I liken this aspect of human sin to a foetid pool of enormous dimensions, sending innumerable streamlets into every grade of society. Now, into this hellish reservoir, men of thought and action are continually pouring transforming chemicals, and somewhere in the golden future this black ocean and all its tributaries shall be cleansed–shall, in fact, be changed into sparkling water, wherewith the nation shall be purified and strengthened. (20)
Until the “black ocean” of prostitution was purified through hygiene and regulation, the nation symbolically cleansed itself of polluted and polluting urban women through their visualized — and ironically beatific — drownings.
Drowning women were omnipresent in Victorian London’s visual culture. Hablôt Knight Browne, or “Phiz” (1851-82), showed the unchaste Martha contemplating suicide in his 1850 illustration to David Copperfield called “The River” (Fig.6). The heroine of W. T. Moncrieff’s 1843 play The Scamps of London drowned herself nightly. So, too, tried Mrs. R. Honner as the seduced and abandoned “Louise” of Edward Stirling’s The Bohemians; or, The Rogues of Paris, but after missing the mattress on a fifteen-foot leap from a bridge during its December 1843 opening, the Pictorial Times reported she “was so seriously injured, as to render it uncertain when she may be able to appear again” (qtd. in Meisel 138-39n52). Charles Selby’s melodrama London by Night, performed at the Strand Theatre in January 1844, also included a woman’s plummet into the Thames, and ran on and off for forty years, as did Moncrieff’s The Scamps (Anderson 198). This image advertised the play, as shown by the title page of its 1886 republication. George Cruikshank’s The Drunkard’s Children, which opened at the Surrey Theatre in July 1848, similarly concluded with Emma’s fall from the parapet. Her fateful story–assembled in a folio of eight plates–could be bought by playgoers for one shilling.
Aside from the use of female suicide to entertain Victorian book-lovers and theater-goers, the tourist trade additionally appropriated its morbid topography to advertise London’s spectacular and unpredictable side. In 1872, travel writing like John Diprose’s Book about London and London Life illustrated a typical sight one would supposedly encounter in London at 3:00 a.m.: a woman apprehended by the police after a drowning attempt. Diprose related her familiar wayward path: she left her country home with a seducer who abandoned her in London, and her father died of a broken heart. Impoverished and “Maddened, in the depths of her despair, she leaves her cruel lodging and rushes to the river,” but is saved by a passerby and reformed “to return to her simple village home” (80-81).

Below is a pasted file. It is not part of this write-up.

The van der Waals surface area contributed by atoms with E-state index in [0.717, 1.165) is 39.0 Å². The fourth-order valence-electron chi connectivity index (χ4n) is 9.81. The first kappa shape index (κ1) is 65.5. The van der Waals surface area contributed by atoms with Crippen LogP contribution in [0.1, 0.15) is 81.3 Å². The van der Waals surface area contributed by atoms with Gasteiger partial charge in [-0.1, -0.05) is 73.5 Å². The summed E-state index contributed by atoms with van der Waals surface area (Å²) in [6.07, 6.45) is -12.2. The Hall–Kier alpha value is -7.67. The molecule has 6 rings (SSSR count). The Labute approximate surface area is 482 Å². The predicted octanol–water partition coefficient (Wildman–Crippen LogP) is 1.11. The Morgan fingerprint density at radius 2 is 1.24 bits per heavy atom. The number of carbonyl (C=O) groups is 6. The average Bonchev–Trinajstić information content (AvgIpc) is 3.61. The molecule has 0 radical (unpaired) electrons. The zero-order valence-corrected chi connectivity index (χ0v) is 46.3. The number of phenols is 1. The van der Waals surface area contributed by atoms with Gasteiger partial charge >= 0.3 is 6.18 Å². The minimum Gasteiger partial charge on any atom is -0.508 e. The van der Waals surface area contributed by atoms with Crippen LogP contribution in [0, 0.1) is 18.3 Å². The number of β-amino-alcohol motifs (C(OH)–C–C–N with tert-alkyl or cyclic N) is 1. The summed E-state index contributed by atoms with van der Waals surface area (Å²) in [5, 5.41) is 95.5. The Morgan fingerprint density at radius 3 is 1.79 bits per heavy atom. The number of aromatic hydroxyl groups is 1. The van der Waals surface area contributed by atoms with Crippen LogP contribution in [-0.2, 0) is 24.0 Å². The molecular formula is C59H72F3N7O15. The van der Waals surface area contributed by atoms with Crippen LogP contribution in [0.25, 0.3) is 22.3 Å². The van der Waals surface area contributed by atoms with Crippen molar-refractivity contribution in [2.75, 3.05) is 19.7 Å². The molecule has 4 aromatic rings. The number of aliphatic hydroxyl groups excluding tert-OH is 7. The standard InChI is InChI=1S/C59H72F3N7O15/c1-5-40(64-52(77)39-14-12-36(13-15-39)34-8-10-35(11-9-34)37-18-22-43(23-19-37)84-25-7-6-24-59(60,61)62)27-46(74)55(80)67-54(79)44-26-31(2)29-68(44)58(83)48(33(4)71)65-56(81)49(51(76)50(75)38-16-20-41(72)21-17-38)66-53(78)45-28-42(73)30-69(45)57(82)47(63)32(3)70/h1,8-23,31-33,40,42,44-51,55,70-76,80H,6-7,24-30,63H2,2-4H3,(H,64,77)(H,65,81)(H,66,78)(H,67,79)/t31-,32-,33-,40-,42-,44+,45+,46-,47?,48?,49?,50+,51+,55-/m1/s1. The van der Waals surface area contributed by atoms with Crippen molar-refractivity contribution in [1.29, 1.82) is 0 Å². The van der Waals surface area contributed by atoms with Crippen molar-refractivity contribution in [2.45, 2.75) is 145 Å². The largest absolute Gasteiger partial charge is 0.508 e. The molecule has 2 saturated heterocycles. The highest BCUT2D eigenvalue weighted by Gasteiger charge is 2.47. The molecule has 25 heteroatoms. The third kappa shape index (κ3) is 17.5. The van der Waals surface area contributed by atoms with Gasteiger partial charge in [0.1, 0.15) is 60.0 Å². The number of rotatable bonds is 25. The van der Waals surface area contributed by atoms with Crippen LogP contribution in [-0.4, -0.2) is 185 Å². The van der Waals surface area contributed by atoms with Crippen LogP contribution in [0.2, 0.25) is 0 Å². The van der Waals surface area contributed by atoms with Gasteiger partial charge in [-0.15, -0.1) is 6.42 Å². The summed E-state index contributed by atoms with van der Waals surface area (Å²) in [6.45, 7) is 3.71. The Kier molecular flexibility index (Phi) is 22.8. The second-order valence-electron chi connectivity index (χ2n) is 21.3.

Bridge construction, widespread in nineteenth-century London, was viewed as a panacea (Fig.7). Antiquarian and cultural historian Charles Knight reveals that in addition to their utility, bridges symbolized urban and spiritual renewal:
[B]y the latter part of the eighteenth [century] . . . one of the recommendations of the new [Blackfriars] bridge . . . [was] the certainty of its working a purification of the district, and redeeming it from the state of poverty and degradation into which it had fallen. (3: 120)
It is not surprising that the fictional suicides of London’s deviant women would so often be staged from its bridges given their cultural import.
Emblematically, bridges had also long indicated the edge of decrepitude, with spiritual fulfillment awaiting on the other side. Passing from one bank to the other frequently involved a hardship (city bridges often required a toll to cross). In Victorian representations of female suicide, the despairing, solitary woman was often physically separated from St. Paul’s dome by the gloomy, menacing presence of Waterloo or Blackfriars Bridges, urban symbols of circulation and access that allowed vistas of the cathedral (Fig.8). Her fatal leap into the dirty Thames nonetheless purified her sinful habits. As Foucault has noted, “when civilization, life in society, the imaginary desires aroused by novel reading and theatergoing [sic] provoke nervous ailments, the return to water’s limpidity assumes the meaning of a ritual of purification; in that transparent coolness, one is reborn to one’s first innocence” (167).
The clear geographic location and the dead female body presented suicide by drowning as an observable, locatable phenomena. Olive Anderson has shown, however, that suicides were more common in London’s canals and parks (130, 132, 356). The Thames setting, therefore, originated more from imagination than from fact, pictorially sustaining the narrative of Victorian women’s inescapable downward mobility when they ventured from their respectable homes into the city.
Waterloo, the “Bridge of Sighs”
I have all but done a poem on ‘the Bridge of Sighs’ — ie Waterloo, and its Suicides. — Thomas Hood